Homes where murders happened overcome dark legacies

The Tennessean (Nashville, Tennessee)
June 26, 2013 Wednesday

 By Bobby Allyn

April 2011, banking attorney Randall Winton purchased a five-bedroom home in a leafy neighborhood dotted by historic homes off West End Avenue.

Three years earlier, the house was the site of a stunning murder: the death of 44-year-old millionaire Jim Cannon. Prosecutors say he was strangled and then left in a bedroom closet by his wife, Kelley Cannon. The couple were separated.

Winton bought the 1938 brick home on Bowling Avenue for half a million dollars, a third less than its appraised value of $720,000 a few years before Winton’s purchase.

The home’s past, Winton says, should be a closed chapter.

“It doesn’t come up in daily conversation,” said Winton, 59. “I didn’t find it to be an insurmountable obstacle.”

Later, after a bit more reflection, he added: “It would be a lie to say in the first couple days living here that it didn’t cross my mind. But I haven’t thought of it in a while.”

Rarely do real estate transactions involve a discussion about a property’s murderous past life. But a home’s dark history becomes harder to ignore when events that unfolded within its walls were once a cause célèbre.

In Tennessee, real estate agents don’t have to reveal that a death occurred in the home, as long as it did not cause structural concerns. Some in the real estate business refer to such provisions as “ghost in the attic” clauses.” States such as California and New York have such disclosure rules, referred to more formally as stigmatized property laws.

“Certainly the notoriety clouded this one,” said real estate agent Sue Chilton, who sold the Cannon house. “My experience was there were some people who would not buy at any price after they Googled the address.”

Although Chilton acknowledged that state law does not make her volunteer anything about a property’s lurid past, she said it was a smarter business move to be transparent.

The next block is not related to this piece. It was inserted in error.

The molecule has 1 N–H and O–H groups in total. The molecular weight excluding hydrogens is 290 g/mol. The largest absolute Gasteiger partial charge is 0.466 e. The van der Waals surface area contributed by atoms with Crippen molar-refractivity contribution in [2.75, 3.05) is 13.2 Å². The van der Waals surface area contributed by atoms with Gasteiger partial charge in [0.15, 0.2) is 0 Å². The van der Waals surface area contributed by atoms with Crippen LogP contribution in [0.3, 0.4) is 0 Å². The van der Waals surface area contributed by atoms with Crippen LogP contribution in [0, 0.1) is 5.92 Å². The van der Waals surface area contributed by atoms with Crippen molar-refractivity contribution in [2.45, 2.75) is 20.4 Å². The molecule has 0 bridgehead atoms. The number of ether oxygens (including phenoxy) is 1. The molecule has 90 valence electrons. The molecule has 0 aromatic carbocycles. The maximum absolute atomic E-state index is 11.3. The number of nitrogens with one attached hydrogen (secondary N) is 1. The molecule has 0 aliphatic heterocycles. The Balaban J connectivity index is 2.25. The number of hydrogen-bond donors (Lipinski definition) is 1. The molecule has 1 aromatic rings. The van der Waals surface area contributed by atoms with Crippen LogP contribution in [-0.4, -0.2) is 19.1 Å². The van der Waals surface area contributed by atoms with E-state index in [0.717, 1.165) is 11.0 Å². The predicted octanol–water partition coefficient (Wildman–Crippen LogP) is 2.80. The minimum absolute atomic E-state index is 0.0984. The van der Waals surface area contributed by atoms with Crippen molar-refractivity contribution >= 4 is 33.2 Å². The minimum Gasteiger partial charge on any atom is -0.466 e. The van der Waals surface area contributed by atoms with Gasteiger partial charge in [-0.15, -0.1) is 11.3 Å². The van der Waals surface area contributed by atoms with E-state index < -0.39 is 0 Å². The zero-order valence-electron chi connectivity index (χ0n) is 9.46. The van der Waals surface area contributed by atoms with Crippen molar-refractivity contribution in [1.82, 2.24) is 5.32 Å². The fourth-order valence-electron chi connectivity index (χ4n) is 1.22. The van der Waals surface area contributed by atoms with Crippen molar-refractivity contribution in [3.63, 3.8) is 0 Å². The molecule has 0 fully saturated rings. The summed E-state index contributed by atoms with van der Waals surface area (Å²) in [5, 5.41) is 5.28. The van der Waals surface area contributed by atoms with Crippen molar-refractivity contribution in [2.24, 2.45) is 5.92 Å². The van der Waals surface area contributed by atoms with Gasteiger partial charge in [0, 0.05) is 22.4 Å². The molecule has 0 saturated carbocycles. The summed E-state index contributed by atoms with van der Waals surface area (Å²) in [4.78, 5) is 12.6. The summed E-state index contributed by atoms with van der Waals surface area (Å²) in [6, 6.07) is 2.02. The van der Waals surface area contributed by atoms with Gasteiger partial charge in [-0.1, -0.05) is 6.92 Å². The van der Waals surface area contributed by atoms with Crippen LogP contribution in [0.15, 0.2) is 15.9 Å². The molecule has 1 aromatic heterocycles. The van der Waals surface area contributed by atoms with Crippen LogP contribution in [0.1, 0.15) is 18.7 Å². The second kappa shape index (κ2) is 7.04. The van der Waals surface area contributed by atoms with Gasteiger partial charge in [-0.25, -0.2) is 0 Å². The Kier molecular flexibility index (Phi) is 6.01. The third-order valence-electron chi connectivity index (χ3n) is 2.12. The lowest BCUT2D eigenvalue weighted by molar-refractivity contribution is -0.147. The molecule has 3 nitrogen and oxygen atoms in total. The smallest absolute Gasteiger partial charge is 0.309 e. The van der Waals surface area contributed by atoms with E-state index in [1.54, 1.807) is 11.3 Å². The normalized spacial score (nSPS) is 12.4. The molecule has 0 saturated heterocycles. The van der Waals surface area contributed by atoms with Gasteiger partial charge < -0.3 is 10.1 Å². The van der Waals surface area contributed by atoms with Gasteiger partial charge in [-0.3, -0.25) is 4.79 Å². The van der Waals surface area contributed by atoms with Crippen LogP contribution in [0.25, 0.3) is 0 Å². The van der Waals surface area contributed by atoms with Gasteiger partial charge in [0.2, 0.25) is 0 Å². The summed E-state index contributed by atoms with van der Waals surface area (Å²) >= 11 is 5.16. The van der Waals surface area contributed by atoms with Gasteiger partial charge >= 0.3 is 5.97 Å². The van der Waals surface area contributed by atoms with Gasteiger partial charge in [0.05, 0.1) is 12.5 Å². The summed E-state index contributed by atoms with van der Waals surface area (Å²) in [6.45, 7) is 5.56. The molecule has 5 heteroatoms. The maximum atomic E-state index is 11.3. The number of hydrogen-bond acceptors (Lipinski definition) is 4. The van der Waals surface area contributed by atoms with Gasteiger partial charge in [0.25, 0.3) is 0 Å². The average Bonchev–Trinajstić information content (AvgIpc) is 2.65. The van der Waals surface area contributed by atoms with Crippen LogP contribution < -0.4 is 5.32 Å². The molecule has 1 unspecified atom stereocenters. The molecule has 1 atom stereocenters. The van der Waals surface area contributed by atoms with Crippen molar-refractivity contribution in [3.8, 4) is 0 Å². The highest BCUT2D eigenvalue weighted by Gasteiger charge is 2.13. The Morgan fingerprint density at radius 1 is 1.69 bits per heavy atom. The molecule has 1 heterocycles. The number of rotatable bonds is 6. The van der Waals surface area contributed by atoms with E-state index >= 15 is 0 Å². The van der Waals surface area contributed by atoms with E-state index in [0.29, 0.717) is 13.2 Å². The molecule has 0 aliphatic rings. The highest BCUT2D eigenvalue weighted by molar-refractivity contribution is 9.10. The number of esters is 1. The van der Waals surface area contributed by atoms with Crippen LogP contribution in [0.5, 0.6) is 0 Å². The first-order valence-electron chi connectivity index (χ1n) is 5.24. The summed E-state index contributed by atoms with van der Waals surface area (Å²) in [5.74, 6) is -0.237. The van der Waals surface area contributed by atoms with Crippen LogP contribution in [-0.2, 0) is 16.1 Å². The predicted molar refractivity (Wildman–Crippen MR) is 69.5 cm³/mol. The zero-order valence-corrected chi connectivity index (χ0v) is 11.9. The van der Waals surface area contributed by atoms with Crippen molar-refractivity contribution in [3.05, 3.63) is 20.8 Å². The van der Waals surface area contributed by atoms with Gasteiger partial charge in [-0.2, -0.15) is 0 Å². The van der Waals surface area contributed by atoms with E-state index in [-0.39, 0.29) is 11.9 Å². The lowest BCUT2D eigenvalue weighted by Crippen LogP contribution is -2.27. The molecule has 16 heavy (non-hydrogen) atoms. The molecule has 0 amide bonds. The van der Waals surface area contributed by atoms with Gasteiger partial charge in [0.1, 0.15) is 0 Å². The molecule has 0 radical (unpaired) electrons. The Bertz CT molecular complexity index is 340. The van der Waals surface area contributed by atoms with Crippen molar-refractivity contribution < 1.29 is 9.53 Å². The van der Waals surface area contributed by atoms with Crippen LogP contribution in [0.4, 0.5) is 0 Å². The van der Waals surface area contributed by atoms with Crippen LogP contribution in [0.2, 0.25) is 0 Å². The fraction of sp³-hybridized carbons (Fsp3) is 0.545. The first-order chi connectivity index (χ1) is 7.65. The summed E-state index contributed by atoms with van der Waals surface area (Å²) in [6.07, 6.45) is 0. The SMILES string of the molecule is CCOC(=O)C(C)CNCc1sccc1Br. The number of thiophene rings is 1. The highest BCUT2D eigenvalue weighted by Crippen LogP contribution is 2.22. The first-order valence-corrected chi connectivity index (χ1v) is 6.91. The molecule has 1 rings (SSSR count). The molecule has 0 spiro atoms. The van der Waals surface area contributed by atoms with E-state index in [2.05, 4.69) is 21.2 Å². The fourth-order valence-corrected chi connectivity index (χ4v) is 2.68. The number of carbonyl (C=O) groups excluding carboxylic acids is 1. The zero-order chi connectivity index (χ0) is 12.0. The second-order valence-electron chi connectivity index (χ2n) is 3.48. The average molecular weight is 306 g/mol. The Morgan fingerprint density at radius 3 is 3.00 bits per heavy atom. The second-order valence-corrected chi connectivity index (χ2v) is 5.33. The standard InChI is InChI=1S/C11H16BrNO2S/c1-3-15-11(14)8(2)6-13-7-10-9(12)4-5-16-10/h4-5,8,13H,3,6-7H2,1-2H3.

“We must answer honestly, to the best of our knowledge,” Chilton said. “If anything is important to a buyer that can be confirmed, it is important to ask and investigate.”

The impact on value

Although the Cannon house sold at a sizable discount, it’s hard to quantify exactly what kind of market effect a notorious murder has on a property. Business professors Joseph Coleman and James Larson of Wright State University in Dayton, Ohio, studied more than 100 “psychologically impacted” homes and the effect on their market value.

They found that homes where ghastly events once occurred take as much as 50 percent longer to sell – and that they sell, on average, at a 2.4 percent discount.

Recently, real estate agent Christie Wilson sold a home in which a murder-suicide occurred in the 1960s, but she said it did not affect the home’s value. “Events that happen in homes are very subjective. They’re not often very concrete.”

Thus, Wilson never revealed the property’s blemished past to the buyers.

Randy Bell, who studies the economics of stigmatized properties, said there are many factors to consider when calculating how a murder affects a home’s value.

Did the murder happen in a rural home? If so, the market drop will be more pronounced. Did the murder occur inside or outside? Inside murders have more of a dampening effect. Was there legal resolution? If there was, the economic damage is typically less, Bell said.